High Court

What does the Michaela ruling mean for schools?

Alistair Wood sets out what schools need to know from the landmark High Court ruling

Alistair Wood sets out what schools need to know from the landmark High Court ruling

17 Apr 2024, 16:29

The High Court this week dismissed a claim from a pupil at Michaela Community School who had challenged a policy that restricted prayer rituals and led to a dispute on the right to pray in schools.

The rights of the individual in relation to school policies is an area that we are seeing an increasing amount of challenge in our casework at Edapt.

This includes both pupils and staff members asserting that school policies may be breaching their personal rights.

What were the key challenges to the policy?

The principal challenge in the Michaela claim was the decision of the school to prohibit pupils from performing prayer rituals on the premises.

This had initially been introduced as an interim measure by the headteacher, but was later ratified by the governing body into a formal policy. The policy applied to all prayer rituals regardless of religion.

The pupil, who is Muslim, challenged the implementation of the policy on the grounds that it contravened the European Convention of Human Rights (ECHR) and the Equality Act 2010 (EA).

What were the key arguments?

The pupil’s case against the policy focused on three separate grounds.

  1. The policy breached her right to freedom to manifest her religious beliefs under Article 9 of the ECHR.

  2. The policy indirectly discriminated against Muslim pupils, contrary to the EA.

  3. The school failed to have due regard to the public sector equality duty (PSED) under the EA.

In response, the school made the following arguments for each claim.

  1. The policy did not interfere with the pupil’s freedom to manifest her religious beliefs as Islam permits Muslims to ‘make up’ missing prayers later in the day. Even if this were not the case, the school argued that the pupil chose to join a secular school which made clear its strict behavioural regime and that she would be free to transfer to another school that permits prayer if she wished to do so.

  2. Any interference with the pupil’s religious freedom and indirect discriminatory effects could be justified in that the performance of a ritual prayer would conflict with the school’s ethos and rules. Given that the practicalities of allowing the rituals could not be accommodated by the school, they argued that this provided justification of the policy.

  3. The school had made due regard to the required considerations of the act when the policy was introduced.  

What did the judge rule?

The judge ruled in favour of Michaela on all three of the grounds relating to the prayer rituals policy. Providing explanation in his judgement, Mr Justice Linden reasoned the following for each ground:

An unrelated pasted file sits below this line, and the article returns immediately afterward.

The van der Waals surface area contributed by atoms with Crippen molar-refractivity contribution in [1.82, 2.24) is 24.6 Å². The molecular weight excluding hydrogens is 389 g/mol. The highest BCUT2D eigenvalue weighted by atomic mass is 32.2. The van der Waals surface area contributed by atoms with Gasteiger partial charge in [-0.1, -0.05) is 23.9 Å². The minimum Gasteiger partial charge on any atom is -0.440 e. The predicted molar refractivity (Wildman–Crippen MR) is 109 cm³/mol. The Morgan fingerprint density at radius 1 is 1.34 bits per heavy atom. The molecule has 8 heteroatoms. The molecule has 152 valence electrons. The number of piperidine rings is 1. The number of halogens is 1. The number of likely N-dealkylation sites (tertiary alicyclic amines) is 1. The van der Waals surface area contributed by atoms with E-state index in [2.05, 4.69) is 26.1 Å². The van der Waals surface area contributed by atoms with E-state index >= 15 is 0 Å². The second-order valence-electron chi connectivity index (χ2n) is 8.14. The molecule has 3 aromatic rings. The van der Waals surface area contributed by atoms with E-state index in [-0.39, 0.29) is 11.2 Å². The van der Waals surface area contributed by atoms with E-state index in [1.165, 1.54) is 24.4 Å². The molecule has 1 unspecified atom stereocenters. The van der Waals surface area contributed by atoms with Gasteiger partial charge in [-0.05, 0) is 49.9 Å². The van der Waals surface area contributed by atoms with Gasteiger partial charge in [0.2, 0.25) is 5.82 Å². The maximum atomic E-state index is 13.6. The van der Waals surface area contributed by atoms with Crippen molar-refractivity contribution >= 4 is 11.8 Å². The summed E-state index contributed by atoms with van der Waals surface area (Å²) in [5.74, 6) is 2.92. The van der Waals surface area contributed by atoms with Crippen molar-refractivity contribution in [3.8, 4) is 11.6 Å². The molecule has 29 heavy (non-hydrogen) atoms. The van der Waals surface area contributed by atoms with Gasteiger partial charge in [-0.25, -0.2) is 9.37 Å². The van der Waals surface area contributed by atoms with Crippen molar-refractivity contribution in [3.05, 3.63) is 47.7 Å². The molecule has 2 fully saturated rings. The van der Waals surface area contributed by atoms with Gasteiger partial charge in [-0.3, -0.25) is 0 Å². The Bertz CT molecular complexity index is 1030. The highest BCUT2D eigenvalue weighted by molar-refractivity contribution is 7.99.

1. The policy did not interfere with the pupil’s freedom to manifest her religious beliefs. She had chosen the school knowing of its strict regime; was able to move to a suitable school which would allow to pray at lunchtime; and, in any event, was able to perform prayers later on in the day in order to mitigate the fact that she was unable to do so at school. Additionally the policy was justified given the ethos of the school and practicalities of facilitating prayer for Muslim pupils at lunchtime.

  2. Whilst the policy did have an indirectly discriminatory effect to Muslim pupils, the policy was a proportionate means of achieving the legitimate aims of the school and was therefore justified. The disadvantage to Muslim pupils at the school was outweighed by the aims which it seeks to promote in the interests of the school community as a whole, including Muslim pupils.

  3. The school did have due regard to the required equality issues in the relation to the policy and therefore complied with the PSED. Whilst the pupil argued that they should have considered these more thoroughly, it would have come to the same conclusion.

Are there implications for other schools?

The judgement should provide some guidance to schools over policies which are made in the interests of and in line with the aims of the school community.

Where these are challenged by individuals, this particular case will provide a precedent for justification of actions, especially with regard to religious freedoms within secular schools.

However, there are some useful practices that helped to support the Michaela School case that other schools might want to consider:

  • Communicate and share key policies to pupils and families: Many schools already do this routinely online, but the sharing and educating of stakeholders in key policies such as behaviour can be seen as good practice.
  • Upskill governing bodies and school leaders: As policies are reviewed and ratified, it is important that leaders are aware of legal duties such as the PSED. With schools subject to a number of pieces of key legislation including the Equality Act 2010, this may require specific training and professional development.

  • Provide clear justification for policies: As seen in this case, schools are able to breach legislation but must provide clear justification as to why that is the case. Recording these justifications in the policies themselves may assist in helping to provide more robust defence and also be a useful process for evaluating the merits of such policies as they are formed

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